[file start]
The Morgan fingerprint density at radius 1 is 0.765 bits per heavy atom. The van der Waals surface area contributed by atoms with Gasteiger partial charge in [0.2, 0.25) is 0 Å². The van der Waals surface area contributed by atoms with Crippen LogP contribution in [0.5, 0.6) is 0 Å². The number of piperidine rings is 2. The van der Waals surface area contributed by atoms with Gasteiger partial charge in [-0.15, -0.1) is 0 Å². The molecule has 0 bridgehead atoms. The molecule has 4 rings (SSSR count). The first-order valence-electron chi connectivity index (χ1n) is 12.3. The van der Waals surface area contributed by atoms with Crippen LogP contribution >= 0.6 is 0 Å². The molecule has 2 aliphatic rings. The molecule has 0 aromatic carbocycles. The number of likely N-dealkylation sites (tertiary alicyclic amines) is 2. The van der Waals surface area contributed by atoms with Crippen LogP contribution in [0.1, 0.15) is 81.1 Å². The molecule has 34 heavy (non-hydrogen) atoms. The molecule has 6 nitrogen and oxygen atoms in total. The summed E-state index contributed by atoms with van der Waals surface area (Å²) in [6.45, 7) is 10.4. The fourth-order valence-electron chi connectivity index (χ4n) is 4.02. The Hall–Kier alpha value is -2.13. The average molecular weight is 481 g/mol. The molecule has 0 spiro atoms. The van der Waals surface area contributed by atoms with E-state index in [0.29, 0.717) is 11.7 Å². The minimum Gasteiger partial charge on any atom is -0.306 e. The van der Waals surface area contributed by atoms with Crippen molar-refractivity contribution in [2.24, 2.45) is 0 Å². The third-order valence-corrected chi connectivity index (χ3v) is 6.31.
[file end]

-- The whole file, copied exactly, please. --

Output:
The Morgan fingerprint density at radius 1 is 0.765 bits per heavy atom. The van der Waals surface area contributed by atoms with Gasteiger partial charge in [0.2, 0.25) is 0 Å². The van der Waals surface area contributed by atoms with Crippen LogP contribution in [0.5, 0.6) is 0 Å². The number of piperidine rings is 2. The van der Waals surface area contributed by atoms with Gasteiger partial charge in [-0.15, -0.1) is 0 Å². The molecule has 0 bridgehead atoms. The molecule has 4 rings (SSSR count). The first-order valence-electron chi connectivity index (χ1n) is 12.3. The van der Waals surface area contributed by atoms with Crippen LogP contribution >= 0.6 is 0 Å². The molecule has 2 aliphatic rings. The molecule has 0 aromatic carbocycles. The number of likely N-dealkylation sites (tertiary alicyclic amines) is 2. The van der Waals surface area contributed by atoms with Crippen LogP contribution in [0.1, 0.15) is 81.1 Å². The molecule has 34 heavy (non-hydrogen) atoms. The molecule has 6 nitrogen and oxygen atoms in total. The summed E-state index contributed by atoms with van der Waals surface area (Å²) in [6.45, 7) is 10.4. The fourth-order valence-electron chi connectivity index (χ4n) is 4.02. The Hall–Kier alpha value is -2.13. The average molecular weight is 481 g/mol. The molecule has 0 spiro atoms. The van der Waals surface area contributed by atoms with E-state index in [0.29, 0.717) is 11.7 Å². The minimum Gasteiger partial charge on any atom is -0.306 e. The van der Waals surface area contributed by atoms with Crippen molar-refractivity contribution in [2.24, 2.45) is 0 Å². The third-order valence-corrected chi connectivity index (χ3v) is 6.31.